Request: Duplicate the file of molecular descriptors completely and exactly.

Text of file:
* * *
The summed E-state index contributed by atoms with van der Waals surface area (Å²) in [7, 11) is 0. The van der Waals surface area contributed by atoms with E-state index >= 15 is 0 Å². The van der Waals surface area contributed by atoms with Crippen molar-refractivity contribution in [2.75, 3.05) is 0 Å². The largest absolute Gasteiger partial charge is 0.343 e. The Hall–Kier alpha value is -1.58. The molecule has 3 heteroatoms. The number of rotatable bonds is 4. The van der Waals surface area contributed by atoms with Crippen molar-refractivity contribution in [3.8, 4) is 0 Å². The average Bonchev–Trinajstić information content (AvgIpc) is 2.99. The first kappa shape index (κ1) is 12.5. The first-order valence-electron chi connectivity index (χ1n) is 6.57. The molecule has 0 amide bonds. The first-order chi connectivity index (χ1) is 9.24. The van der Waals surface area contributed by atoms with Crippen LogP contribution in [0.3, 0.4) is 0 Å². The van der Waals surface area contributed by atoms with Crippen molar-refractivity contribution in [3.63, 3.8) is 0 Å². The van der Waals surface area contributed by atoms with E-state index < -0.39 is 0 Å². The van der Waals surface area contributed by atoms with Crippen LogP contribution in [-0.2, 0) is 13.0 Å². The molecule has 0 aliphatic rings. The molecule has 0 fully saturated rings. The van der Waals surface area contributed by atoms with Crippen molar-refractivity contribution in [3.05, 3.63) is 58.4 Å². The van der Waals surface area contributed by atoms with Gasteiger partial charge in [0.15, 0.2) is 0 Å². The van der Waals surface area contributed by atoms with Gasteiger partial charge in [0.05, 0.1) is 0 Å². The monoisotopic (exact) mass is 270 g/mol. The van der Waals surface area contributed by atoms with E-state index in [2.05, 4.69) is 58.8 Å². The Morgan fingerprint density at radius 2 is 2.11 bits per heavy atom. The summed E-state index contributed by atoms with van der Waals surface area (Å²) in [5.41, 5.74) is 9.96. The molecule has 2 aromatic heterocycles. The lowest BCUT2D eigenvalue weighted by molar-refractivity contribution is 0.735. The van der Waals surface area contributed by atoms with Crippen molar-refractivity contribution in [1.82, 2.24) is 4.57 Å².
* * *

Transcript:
The summed E-state index contributed by atoms with van der Waals surface area (Å²) in [7, 11) is 0. The van der Waals surface area contributed by atoms with E-state index >= 15 is 0 Å². The van der Waals surface area contributed by atoms with Crippen molar-refractivity contribution in [2.75, 3.05) is 0 Å². The largest absolute Gasteiger partial charge is 0.343 e. The Hall–Kier alpha value is -1.58. The molecule has 3 heteroatoms. The number of rotatable bonds is 4. The van der Waals surface area contributed by atoms with Crippen molar-refractivity contribution in [3.8, 4) is 0 Å². The average Bonchev–Trinajstić information content (AvgIpc) is 2.99. The first kappa shape index (κ1) is 12.5. The first-order valence-electron chi connectivity index (χ1n) is 6.57. The molecule has 0 amide bonds. The first-order chi connectivity index (χ1) is 9.24. The van der Waals surface area contributed by atoms with Crippen LogP contribution in [0.3, 0.4) is 0 Å². The van der Waals surface area contributed by atoms with Crippen molar-refractivity contribution in [3.63, 3.8) is 0 Å². The van der Waals surface area contributed by atoms with E-state index < -0.39 is 0 Å². The van der Waals surface area contributed by atoms with Crippen LogP contribution in [-0.2, 0) is 13.0 Å². The molecule has 0 aliphatic rings. The molecule has 0 fully saturated rings. The van der Waals surface area contributed by atoms with Crippen molar-refractivity contribution in [3.05, 3.63) is 58.4 Å². The van der Waals surface area contributed by atoms with Gasteiger partial charge in [0.15, 0.2) is 0 Å². The van der Waals surface area contributed by atoms with Gasteiger partial charge in [0.05, 0.1) is 0 Å². The monoisotopic (exact) mass is 270 g/mol. The van der Waals surface area contributed by atoms with E-state index in [2.05, 4.69) is 58.8 Å². The Morgan fingerprint density at radius 2 is 2.11 bits per heavy atom. The summed E-state index contributed by atoms with van der Waals surface area (Å²) in [5.41, 5.74) is 9.96. The molecule has 2 aromatic heterocycles. The lowest BCUT2D eigenvalue weighted by molar-refractivity contribution is 0.735. The van der Waals surface area contributed by atoms with Crippen molar-refractivity contribution in [1.82, 2.24) is 4.57 Å².